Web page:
Figure 3 isa sectional view of my continuous stock feed forpower presses,rdrawn on an enlarged scale, and taken..
along the line 3--3 of Figure l.
Figure 4 is a fragmentary elevation of the clutch con-,-
trol actuating means of my continuous stock feed for power presses,-drawn on an enlarged scale.
Figure 5 is a sectional view of the clutch control vactu-A ating means of my continuous stock feed for power presses taken along the line 5 5 of Figure 4.
Figure 6'is a fragmentary view of the clutch controll actuatingmeans of my continuous stock feed `for power presses with some parts broken away and with other parts in section. f
Figure 7 is a schematic View of one form of electrical circuit which may be used` with my continuous stock feed for power presses.
More particularly referring now to Figures l to 3 of the drawings, my continuous stock feed for power pressesy includes a frame, indicated generally by the reference character lll, having sides 12 and 14, a front 16, a back i5, a top 20, and a base 22. I mount a pair of spaced coil guide plates Zland 26 ona bracket 28 by any con-V r venient means such as bolts or the like 3i). A pair of4 bearings 32. carried by the respective sides 12 and 14 of the frameV It@ rotatably support a shaft 34 carrying a plurality of sprocket wheels 35 spaced along its length. Any convenient means may beemployed to mount wheels 36 on shaft 34 for rotation with it. A pair of bearings 33 carried bythe respective lsides 12 and i4 rotatably supporta second shaft d@ carrying a plurality of sprocketV wheels 42spaced along its length. Any convenient means may he employed tomount sprocket wheels 42 on shaftV 40 for rotation with it.v Each pair of corresponding sprocket wheels 36 yand 42 drives a pitch chain 44. Pitch chains 44 carry for movement with them a cradle drive which itis used;
belt, indicated generally by the reference character 46,' which may, for example, bevmade up of a plurality of slats or iiights-48. AnyI appropriate means may be'used to mount slats 48,011 pitch `chains 44.
The:constructionsofframefllt).4 is such'that it permitsl'f.
entry of coil 50 of stock material such as sheet steel. Cradle belt 46 supports the coil 50 of material being fed.
My feed includes a drive motor 52 supported on a platform 54 pivoted on a bracket 56 carried by base 22. kAn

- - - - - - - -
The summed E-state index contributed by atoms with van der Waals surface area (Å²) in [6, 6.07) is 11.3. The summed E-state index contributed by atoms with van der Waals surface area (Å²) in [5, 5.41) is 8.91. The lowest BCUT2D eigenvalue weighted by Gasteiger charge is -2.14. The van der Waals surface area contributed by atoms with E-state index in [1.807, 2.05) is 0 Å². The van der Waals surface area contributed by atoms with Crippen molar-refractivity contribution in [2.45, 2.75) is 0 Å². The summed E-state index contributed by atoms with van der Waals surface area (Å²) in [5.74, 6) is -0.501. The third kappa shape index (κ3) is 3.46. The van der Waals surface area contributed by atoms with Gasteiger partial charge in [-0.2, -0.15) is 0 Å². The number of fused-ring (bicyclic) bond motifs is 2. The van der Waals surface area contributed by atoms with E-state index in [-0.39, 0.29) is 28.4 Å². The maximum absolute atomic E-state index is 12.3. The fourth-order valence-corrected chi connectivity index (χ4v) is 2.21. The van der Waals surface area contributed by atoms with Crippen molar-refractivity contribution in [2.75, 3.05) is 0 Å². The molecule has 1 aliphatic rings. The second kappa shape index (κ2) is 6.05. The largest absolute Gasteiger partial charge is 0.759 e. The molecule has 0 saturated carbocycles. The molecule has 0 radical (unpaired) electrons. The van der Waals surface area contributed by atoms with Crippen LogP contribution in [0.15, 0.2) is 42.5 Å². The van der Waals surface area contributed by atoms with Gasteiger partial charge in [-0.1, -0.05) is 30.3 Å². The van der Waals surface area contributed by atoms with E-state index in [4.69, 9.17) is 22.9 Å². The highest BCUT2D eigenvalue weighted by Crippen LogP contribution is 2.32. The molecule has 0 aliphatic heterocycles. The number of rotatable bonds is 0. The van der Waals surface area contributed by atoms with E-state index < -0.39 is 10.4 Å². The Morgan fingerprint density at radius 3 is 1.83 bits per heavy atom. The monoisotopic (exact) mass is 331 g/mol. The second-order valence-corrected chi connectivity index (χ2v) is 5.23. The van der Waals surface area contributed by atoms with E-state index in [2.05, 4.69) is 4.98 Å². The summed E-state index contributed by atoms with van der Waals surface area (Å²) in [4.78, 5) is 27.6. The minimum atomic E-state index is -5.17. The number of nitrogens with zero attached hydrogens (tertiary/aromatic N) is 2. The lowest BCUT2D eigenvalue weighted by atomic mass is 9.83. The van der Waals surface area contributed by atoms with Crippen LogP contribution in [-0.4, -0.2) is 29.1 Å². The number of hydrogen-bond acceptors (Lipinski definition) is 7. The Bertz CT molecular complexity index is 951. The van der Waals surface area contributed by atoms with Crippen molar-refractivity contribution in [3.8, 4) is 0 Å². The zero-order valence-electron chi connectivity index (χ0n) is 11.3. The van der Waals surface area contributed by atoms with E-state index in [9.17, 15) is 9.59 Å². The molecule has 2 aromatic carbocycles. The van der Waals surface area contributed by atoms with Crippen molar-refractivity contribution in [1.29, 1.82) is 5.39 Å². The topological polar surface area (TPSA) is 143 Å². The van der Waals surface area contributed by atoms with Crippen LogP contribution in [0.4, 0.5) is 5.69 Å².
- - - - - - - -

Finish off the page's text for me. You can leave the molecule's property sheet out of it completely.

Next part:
adjusting bolt 58 positions platform 54 with respect tol base 22. Motor 52 drives a clutch contained in a housing 60 carried by platform 54. The clutch in housing 60 is an eddy-current clutch of any type known to the art, such as the Dynamatic eddy-current clutch manufactured by the Dynamatic Division of Eaton Manufacturing Company at Kenosha, Wisconsin. This clutch includes an output shaft 62 which drives a plurality of V belts 64 to drive a sheave 66 carried by a shaft 68 lfor rotation with it. A bearing 70 carried by side 14 rotatably carries shaft 68. I mount by any convenient means a first sprocket wheel 72 on shaft 68 for rotation with it. Sprocket wheel 72 drives a pitch chain 74 which drives a sprocket wheel 76 carried by a shaft 78 for rotation with it. A bearing 80 adjustably mounted in a slot 82 in side 14 rotatably supports shaft 78 on frame 10. A nut 84 provides a means for adjusting the position of bearing 80 in slot 82. As can be seen by reference to Figure l, in passing from sprocket wheel 76, chain 74 engages an idler sprocket wheel 85 rotatably carried by side 14. It will be seen that the chain 74 may be adjusted by moving bearing 80 up or down in slot 82. Shaft 78 carries for rotation with it a sprocket Wheel 86 which drives a pitch chain 88 which engages the sprocket wheel 90 carried by shaft 40 for rotation with it. When motor 52 is energized, the output shaft 62 of the clutch in housing 60 drives shaft 68 to drive pitch chain 74 to drive shaft 78 to drive shaft 40 and the cradle drive belt 46. When belt 46 moves in the direction of the arrow in Figure l, it rotates coil 50 to feed the sheet material out of my feed.
As can be seen by referenec to Figure 2, each of the plates 24 and 26 is formed with a slot 91 in which I tix a respective pair of shaft support members 92 and 94. Each pair of members 92 and 94 supports a shaft 96. Bearings 98, carried by each shaft 96 rotatably support respective guide rolls 100. The pair of guide rolls 100 properly position coil 50 between guide plates 24 and 26 to prevent lateral shifting of the coil of sheet metal.
A pair of bearings 102 carried by the respective sides 12 and 14 rotatably carry a shaft 104 carrying a guide roll 106. A second pair of bearings 108 carried by the respective sides 12 and 14 rotatably support a shaft 110 carrying a roll 112. As can best be seen by reference to Figure 1, rolls 106 and 112 prevent coil 50 from shifting to the left olf belt 46, as viewed in Figure 1, as the belt drives the roll.